Much as the Mayoral Election was disputed by residents of Greater Manchester, the ‘deal’ being done behind closed doors, was and is the problem -Not the Arts, or the £110m being spent of regeneration of Granada site.

    I value the input of the arts not merely as ‘entertainment’ but as part of a questioning society, that looks to the future, to a society that enables its citizens, affords them alternative forms of education. The arts are not only for the wealthy or the middle class – and while many of us couldn’t afford to hang an original Picasso on our living room walls, we must recognise that works like Geurnica represented the struggle of a people, of a Country and of civilisation itself. Manchester may not produce a Picasso, but without support for the arts – and that means money.. and investment, we may never know if we could produce a Picasso.

    One artist may not a revolution make, but they can instill the kind of recognition words often fail to generate. Art (the Arts) can encompass compassion for our fellow humans, for the environment for justice and peace..

    As a child with few ‘good’ memories of adults, two things altered my perspective on life: A visits to the theatre (to see an operatic version of Oliver Twist – pre the popular musical movie!) and one to an Art gallery.. both in the City of Manchester. My ambition then was to become an Artist in the traditional painting sense.. but there was no possibility, no facililitation for working class children – what had happened to me was a flook… I had entered and seen another world but did not have access to it. And that is where politics begins!

    A generation later my own daughter, an Artist, still has to have a day job, because Art for the Working Class is still a hobby.. not Work. Not of any import unlike curing the sick..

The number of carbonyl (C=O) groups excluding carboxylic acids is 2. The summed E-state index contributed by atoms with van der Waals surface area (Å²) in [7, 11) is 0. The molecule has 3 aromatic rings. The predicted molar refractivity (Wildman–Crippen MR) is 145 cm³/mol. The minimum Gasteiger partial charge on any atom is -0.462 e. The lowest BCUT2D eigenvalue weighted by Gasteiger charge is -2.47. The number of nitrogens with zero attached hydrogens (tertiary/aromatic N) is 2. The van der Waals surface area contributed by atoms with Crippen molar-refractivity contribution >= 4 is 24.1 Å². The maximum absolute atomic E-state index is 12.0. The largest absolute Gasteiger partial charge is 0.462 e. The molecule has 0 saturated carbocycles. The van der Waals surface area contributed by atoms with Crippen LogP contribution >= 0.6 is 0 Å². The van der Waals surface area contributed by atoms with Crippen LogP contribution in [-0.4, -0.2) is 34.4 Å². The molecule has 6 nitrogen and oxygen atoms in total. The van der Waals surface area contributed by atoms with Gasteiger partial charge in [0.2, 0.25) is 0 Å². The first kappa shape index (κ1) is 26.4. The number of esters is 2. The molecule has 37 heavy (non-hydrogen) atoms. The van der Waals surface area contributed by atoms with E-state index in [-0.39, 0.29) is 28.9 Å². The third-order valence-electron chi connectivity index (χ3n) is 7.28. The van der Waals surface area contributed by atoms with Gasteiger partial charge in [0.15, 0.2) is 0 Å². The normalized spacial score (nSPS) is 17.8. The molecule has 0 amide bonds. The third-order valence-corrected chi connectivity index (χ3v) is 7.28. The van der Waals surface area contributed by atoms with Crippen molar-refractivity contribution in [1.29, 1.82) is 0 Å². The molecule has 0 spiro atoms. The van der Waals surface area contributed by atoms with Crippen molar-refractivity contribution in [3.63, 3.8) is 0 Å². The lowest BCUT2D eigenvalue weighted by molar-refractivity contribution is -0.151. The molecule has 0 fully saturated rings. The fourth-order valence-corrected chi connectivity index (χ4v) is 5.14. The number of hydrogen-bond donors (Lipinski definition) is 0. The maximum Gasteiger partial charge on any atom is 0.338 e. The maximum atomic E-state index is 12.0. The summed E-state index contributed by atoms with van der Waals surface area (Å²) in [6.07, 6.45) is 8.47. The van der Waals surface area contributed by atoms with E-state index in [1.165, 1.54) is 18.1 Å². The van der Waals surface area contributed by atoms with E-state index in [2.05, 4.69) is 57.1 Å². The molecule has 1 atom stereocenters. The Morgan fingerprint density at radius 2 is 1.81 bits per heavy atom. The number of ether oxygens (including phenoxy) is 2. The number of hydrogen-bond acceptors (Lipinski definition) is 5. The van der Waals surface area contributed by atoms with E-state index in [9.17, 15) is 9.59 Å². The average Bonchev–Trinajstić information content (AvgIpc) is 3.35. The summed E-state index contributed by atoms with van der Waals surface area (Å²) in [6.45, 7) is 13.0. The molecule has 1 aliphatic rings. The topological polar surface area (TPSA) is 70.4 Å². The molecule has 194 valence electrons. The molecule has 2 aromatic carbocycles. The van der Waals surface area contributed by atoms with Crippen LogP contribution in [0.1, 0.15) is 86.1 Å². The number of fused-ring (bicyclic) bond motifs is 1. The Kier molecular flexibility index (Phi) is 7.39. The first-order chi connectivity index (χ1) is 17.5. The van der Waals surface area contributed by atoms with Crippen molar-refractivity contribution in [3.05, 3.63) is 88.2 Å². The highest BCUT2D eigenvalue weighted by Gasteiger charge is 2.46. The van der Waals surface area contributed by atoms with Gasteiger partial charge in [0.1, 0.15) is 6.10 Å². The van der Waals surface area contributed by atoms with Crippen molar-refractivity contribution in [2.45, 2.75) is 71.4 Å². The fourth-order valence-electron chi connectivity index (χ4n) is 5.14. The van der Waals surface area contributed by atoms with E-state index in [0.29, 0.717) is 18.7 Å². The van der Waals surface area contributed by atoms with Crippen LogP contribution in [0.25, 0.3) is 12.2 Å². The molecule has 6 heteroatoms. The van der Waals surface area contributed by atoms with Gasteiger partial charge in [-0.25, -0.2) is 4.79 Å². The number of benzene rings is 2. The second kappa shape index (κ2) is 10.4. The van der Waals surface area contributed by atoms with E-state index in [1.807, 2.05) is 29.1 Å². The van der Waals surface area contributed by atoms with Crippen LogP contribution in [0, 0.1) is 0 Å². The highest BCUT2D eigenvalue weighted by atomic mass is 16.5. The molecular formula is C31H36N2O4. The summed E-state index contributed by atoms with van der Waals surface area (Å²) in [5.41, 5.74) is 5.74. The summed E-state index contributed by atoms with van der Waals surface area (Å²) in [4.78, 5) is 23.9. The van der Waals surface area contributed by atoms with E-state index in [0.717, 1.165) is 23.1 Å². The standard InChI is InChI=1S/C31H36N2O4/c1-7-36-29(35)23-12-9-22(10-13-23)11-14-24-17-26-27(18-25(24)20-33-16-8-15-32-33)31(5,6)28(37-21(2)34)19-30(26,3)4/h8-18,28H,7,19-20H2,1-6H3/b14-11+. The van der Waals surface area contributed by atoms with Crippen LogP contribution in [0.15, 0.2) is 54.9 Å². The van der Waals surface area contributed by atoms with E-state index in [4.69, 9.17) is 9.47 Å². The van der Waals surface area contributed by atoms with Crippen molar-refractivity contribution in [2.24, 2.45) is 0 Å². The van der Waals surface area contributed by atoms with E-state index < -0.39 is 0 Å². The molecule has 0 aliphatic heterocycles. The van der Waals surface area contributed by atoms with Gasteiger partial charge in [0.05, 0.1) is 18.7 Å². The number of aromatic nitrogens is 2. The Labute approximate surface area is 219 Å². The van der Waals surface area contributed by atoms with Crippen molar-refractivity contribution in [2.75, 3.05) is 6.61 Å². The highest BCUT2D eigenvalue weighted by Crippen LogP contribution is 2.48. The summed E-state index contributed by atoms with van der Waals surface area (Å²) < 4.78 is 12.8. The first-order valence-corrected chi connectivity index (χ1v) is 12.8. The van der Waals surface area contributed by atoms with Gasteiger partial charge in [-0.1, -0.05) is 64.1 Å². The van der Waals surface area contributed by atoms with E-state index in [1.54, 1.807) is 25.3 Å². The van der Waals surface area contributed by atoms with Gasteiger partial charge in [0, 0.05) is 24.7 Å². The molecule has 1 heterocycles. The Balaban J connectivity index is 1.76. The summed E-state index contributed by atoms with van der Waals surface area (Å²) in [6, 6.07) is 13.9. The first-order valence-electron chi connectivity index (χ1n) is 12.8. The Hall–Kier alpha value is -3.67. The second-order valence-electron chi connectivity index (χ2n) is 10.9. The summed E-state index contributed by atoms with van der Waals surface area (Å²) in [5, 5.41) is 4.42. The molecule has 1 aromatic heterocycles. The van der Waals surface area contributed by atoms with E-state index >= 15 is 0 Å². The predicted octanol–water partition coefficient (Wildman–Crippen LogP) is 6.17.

So NO.. this is not a vanity project or a waste of money, or funding or effort.. if there are criticisms look to the ‘method’ and later look to the outcomes.. are they want we want?

    Yes, the arts needs to be more inclusive, Yes the arts could do more to make theatre accessible.. but that also begs the question of what kind of Society we actually want. Do we want theatre where the Working Class can occupy ‘the cheap seats’ like beggars in rags at a ball, or do we want them sitting in an audience viewing the performance from a position of equality, understanding and knowledge?! [on a living wage] The Working Class have as much need of the Arts today as they ever did. And as a recent production stated “We want bread but we want roses too”.
    (Pride)

    The austerity cuts are being implemented in and by Labour controlled local authorities under certain conditions imposed upon them by a Conservative ‘extreme right wing’ Government, in a time of global reactionary attacks on all that is civil society. They are unwilling participants, but not yet revolutionary in their ideas or ability to combat such central control, or indeed global events. And to give them some benefit of the doubt, perhaps, just maybe they got a good deal on regenerating another area of the City of Manchester – and in the end the Factory Arts Center may generate income, and may produce a ‘madforit’ Picasso.

    But in the final analysis.. it’s what they Do with it that will count, and which will tell us if they sold out the Citizens of Manchester.